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Bell v. Boise Still Casts Shadow Over Santa Cruz
DOJ Statement of Interest Having Lasting Impact
Beginning last July 4th, advocates for people experiencing homelessness, including the Freedom Sleepers, have been working to directly address the criminalization of homelessness and for the repeal of the city’s camping/sleeping ban. Activists have been consistent in their position that ordinances prohibiting and criminalizing lying, sitting, and sleeping in public are unconstitutional and such laws pose a grave danger of being selectively enforced against an entire class of people. In August, this position found unexpected support from the Obama Administration.
A Statement of Interest submitted by the United States Department of Justice (DOJ) in the U. S. District Court case of Janet F. Hall, et. al v. City of Boise, et. al reflected a dramatic shift in federal policy away from criminalizing homelessness. The statement articulated a legal framework that went to the heart of homelessness. “When adequate shelter space exists, individuals have a choice about whether or not to sleep in public. However, when adequate shelter space does not exist, there is no meaningful distinction between the status of being homeless and the conduct of sleeping in public. Sleeping is a life-sustaining activity—i.e., it must occur at some time in some place. If a person literally has nowhere else to go, then enforcement of the anti-camping ordinance against that person criminalizes her for being homeless. The Statement concluded that, “criminalizing homelessness is both unconstitutional and misguided public policy, leading to worse outcomes for people who are homeless and for their communities. If the Court finds that it is impossible for homeless individuals to secure shelter space on some nights because no beds are available, no shelter meets their disability needs or they have exceeded the maximum stay limitations, then the Court should also find that enforcement of the ordinances under those circumstances criminalizes the status of being homeless and violates the Eighth Amendment to the Constitution”.
Regrettably, the case was dismissed on standing grounds but it continues to have a profound effect on criminalization of homelessness and particularly on the enforcement of camping bans by local municipalities. Speaking at a December forum on homeless rights hosted by the Freedom Sleepers, Tristia Bauman, Staff Attorney for the National Law Center on Homelessness and Poverty (NLCHP) said, “Criminalization of people experiencing homelessness has risen more than 60% nationwide and that trend is almost certain to continue. The Bell statement may be the opportunity to move challenges to camping bans from city hall to local courthouses”. Activists in Santa Cruz are vigorously lobbying the NLCHP to commence a Bell v. Boise based law suit in Santa Cruz and the American Civil Liberties Union of Santa Cruz County has formally requested legal assistance from the Northern California affiliate. Said Chapter Chair Peter Gelblum, “In our view, the situation in Santa Cruz is legally indistinguishable from the situation in Boise”. But Bell has had one other welcome yet unexpected impact in Santa Cruz. The police and park rangers seem increasing reluctant to issue citations for violation of our local camping/sleeping ban.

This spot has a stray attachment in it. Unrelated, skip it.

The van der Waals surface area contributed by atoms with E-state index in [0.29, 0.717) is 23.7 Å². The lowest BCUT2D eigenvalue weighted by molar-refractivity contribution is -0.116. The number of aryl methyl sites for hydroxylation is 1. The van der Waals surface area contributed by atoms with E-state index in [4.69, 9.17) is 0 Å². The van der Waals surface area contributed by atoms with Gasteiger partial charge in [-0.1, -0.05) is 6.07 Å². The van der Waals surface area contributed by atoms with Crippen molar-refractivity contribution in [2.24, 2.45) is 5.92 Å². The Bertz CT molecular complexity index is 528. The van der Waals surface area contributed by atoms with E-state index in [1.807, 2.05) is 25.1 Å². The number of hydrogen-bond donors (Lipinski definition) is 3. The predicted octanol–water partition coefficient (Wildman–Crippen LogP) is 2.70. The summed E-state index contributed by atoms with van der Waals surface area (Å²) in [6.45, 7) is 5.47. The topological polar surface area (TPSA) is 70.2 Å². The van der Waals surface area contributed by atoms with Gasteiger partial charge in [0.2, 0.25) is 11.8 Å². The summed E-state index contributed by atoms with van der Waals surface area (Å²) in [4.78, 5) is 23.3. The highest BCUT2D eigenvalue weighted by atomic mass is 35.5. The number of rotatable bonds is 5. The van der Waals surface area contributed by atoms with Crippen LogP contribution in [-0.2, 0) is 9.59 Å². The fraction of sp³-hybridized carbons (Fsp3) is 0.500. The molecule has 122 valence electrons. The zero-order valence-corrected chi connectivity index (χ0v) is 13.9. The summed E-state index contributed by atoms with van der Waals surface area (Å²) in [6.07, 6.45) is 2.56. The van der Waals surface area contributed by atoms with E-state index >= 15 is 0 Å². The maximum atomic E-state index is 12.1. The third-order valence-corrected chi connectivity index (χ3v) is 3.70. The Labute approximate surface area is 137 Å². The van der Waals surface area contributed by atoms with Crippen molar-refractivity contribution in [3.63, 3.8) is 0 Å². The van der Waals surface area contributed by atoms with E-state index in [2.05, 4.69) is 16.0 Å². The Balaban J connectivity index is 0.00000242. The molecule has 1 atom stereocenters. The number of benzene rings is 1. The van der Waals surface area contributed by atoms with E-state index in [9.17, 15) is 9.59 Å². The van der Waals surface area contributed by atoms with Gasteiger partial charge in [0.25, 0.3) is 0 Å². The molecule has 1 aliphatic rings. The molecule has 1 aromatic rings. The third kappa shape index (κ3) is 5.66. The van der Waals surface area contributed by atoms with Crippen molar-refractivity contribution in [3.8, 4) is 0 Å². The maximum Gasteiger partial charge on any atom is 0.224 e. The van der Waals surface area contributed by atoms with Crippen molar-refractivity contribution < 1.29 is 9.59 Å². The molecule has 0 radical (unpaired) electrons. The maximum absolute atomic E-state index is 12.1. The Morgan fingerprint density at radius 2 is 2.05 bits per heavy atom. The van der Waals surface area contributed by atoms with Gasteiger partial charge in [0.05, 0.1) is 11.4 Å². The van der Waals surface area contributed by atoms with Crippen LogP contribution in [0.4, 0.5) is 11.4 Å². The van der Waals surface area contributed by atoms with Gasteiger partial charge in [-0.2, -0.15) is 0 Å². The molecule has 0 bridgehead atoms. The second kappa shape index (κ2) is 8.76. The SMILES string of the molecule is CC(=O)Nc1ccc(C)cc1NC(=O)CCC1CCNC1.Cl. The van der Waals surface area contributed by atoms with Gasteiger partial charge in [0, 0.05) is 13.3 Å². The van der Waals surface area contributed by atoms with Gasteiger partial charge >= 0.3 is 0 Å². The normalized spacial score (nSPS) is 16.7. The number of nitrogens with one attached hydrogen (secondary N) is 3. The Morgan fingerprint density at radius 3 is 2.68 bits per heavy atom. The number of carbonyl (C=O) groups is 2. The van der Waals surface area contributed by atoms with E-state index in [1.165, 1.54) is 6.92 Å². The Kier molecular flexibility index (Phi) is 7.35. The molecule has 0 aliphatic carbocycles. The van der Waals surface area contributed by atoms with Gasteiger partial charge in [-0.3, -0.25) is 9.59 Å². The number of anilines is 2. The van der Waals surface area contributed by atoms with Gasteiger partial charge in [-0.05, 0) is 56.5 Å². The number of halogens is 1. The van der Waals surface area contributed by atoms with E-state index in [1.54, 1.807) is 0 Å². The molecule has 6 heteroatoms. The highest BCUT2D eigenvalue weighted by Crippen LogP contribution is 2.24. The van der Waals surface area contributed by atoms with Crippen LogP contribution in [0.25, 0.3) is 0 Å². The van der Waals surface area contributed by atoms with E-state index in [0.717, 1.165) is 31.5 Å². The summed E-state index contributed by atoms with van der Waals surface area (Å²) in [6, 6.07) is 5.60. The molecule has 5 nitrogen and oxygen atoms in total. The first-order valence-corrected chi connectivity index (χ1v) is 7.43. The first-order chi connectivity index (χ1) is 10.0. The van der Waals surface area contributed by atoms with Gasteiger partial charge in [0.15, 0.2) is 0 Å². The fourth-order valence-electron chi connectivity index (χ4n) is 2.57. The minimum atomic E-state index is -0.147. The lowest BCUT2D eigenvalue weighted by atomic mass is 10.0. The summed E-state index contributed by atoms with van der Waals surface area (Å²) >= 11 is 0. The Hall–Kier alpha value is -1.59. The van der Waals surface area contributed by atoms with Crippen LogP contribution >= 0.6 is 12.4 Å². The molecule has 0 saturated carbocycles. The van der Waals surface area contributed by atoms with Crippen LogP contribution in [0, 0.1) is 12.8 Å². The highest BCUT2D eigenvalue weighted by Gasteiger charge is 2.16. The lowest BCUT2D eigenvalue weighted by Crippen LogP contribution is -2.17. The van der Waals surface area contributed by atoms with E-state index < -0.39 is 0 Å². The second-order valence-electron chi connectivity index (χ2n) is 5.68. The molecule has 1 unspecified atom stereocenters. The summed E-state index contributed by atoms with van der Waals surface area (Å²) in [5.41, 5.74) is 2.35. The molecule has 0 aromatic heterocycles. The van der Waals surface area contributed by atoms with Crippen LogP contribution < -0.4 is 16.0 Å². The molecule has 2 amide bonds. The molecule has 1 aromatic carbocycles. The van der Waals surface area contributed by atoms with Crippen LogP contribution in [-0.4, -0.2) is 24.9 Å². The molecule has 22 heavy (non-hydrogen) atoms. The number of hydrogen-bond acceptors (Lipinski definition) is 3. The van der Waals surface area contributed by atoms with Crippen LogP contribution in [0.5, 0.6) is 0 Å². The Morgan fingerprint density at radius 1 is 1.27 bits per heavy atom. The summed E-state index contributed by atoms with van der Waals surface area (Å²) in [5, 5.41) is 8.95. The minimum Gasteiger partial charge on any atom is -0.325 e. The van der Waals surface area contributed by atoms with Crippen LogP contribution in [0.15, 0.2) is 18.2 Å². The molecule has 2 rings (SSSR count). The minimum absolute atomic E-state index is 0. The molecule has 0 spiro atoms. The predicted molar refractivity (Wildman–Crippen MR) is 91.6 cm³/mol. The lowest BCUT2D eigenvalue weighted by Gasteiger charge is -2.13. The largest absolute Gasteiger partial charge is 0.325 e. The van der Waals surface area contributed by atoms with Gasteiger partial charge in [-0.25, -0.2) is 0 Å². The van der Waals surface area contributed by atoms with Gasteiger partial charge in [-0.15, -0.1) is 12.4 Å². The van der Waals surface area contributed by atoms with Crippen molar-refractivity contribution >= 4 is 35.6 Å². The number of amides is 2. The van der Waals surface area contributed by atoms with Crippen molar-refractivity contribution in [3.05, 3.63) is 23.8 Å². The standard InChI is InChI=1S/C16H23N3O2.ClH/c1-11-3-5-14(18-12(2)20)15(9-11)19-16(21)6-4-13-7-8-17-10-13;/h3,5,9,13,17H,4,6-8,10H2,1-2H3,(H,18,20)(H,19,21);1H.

A survey of pre-Bell citations indicated that a very large percentage of the tickets issued were for violation of Santa Cruz Municipal Code Section 6.36.010, the camping/sleeping ban. Yet a second survey of 1457 citations issued between September 15 and November 3 showed that just 75 of those citations were for violation of 6.36.010. Indeed, word on the street from our homeless allies seems to confirm this situation. Says a longtime homeless community member, “The SCPD and Park Rangers don’t want to give us tickets for sleeping. This is a big change from just a few months ago”. Clearly, the powers that be in Santa Cruz are trying to proactively head off any prospective Bell v. Boise style litigation challenging the camping/sleeping ban. But does this seeming abundance of caution come too late? The dismissal of Bell in federal court was based upon the factual finding that none of the plaintiffs had been issued tickets for violation of the challenged ordinance. This is not the case in Santa Cruz.
Although the issuance of camping ban tickets has slowed, there is no shortage of homeless community members who are still receiving tickets and whose cases are still working their way through our local court system. In Santa Cruz, there is little doubt that people experiencing homelessness continue to be criminalized on the basis of status alone in violation of their Eighth Amendment right to be free from cruel and unusual punishment.